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There are many advantages to SaaS over the license model including stronger data security and better upgrade management. But one area that can be overlooked is the saving it labor and infrastructure that disappears with the SaaS model.
There are significant advantages to SaaS because it eliminates labor, hardware, infrastructure, and utility expenses.

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One of the really great features of SaaS is that this model offers some really great security advantages. These security advantages can help lower your risk level against data breaches and protect your client’s data. Anything that increases your data security has real value, not only because it can avoid business disruption, but it helps shield you from an areas of worrisome liabilities.

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Software-as-a-Service (SaaS) is the notion that instead of licensing the use of software, and essentially owning it, with all the accompanying requirement to support it on your own hardware, you subscribe to it while it operates on vendor supported hardware. Since SaaS replaces the traditional license model, we need to define the “license model.”

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Wondering exactly what Software-as-a-Service is and whether it is appropriate for your business or organization? Because it differs from the software model that we’ve become accustomed to since the 1980s when affordable computing power could sit on your desk, it could be that transitioning to software in the cloud may be worrisome to business people.

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More and more businesses are implementing Voice over Internet Protocol or VoIP technology because of its versatility, flexibility and cost-effectiveness. With new developments in this technology, the scope of its applications is widening. It is becoming more than just voice communications technology. That is why businesses of all sizes are migrating at an increasing rate. Here is a short list of some of the benefits.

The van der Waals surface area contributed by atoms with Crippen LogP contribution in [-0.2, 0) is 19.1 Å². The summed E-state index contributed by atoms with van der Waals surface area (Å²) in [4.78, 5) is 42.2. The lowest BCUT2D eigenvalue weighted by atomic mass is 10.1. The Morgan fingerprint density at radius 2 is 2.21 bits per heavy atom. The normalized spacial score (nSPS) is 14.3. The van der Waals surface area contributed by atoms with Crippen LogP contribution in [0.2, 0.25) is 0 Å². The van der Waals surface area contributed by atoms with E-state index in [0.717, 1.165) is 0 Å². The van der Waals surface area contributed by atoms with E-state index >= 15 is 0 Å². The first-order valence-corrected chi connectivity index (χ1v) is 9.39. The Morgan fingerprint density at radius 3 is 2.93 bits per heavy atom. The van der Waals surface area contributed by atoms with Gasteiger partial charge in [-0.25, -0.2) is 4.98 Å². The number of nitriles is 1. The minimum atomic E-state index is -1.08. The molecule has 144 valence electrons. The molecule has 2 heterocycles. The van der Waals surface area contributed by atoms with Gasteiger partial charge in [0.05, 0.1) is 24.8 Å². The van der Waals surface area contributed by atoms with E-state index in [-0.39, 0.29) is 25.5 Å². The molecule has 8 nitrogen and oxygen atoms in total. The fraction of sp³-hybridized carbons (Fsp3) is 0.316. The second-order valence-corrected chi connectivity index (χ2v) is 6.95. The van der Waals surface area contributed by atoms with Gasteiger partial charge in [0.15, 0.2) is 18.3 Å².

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Voice over Internet Protocol or VoIP is about a decade old technology that is gaining popularity among individual subscribers and businesses. In conventional systems, phone calls are made using telephones or handsets that are connected by phone cables. These calls are routed using the Public Switched Telephone Network (PSTN) carrying a signal from one telephone to the other. But instead of connecting telephones to the phone cables through phone jacks in the walls, VoIP uses the internet where phones can be connected to broadband devices, adapters or PCs using broadband. With this system, voice is converted into a digital signal and carried over the Internet. Let’s take a look at all the options that are available to make calls using VoIP.

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There are many threats to the integrity of a small business, and not all of them are as dramatic as a cyberattack or a hurricane. Every small business needs to do a risk assessment to determine all the threats that exist that could bring harm. External threats are the ones that get the the most attention. These can be big snowstorms or hurricanes that bring down power lines and network connections. They can also be man-made. A power outage due to a grid failure, or an act of terror. Also in this category are phishing scams, cyber attacks and data theft from external sources.

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BYOD refers to a firm’s policy of allowing employees to use their own personal phones, tablets and laptops for all their work applications.This is a pretty common policy, and it has many benefits, but it brings along risks. How are you addressing these risks?

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You use the cloud and don’t even know it. Do you go to Amazon and create a wishlist? Do you have an email account on Yahoo? That is cloud computing. All your emails are stored on Yahoo servers somewhere. They are on physical servers, of course, but they aren’t on your laptop. The advantage is that when you spill your coffee onto the laptop keyboard, you haven’t lost all your emails even if you never backed up your hard drive. (If you haven’t, shame on you, by the way.)

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Has anyone suggested you begin moving your business to the cloud? Cloud data storage or cloud computing? What is this, anyway? And isn’t it something for huge companies?

In the last post we explained what cloud computing is. Simply put, it is the offsite storage of your data, and perhaps even the software packages you use. The primary benefit is pretty straightforward. Somebody else pays for all the hardware and support costs needed to store your data. You pack up all your own servers, wiring, etc. and take them to the recycling center, and save money. But is that all it is? There is a much stronger case for a small business to incorporate the cloud in their business model. The cloud allows you to become competitive with the big players in your industry.

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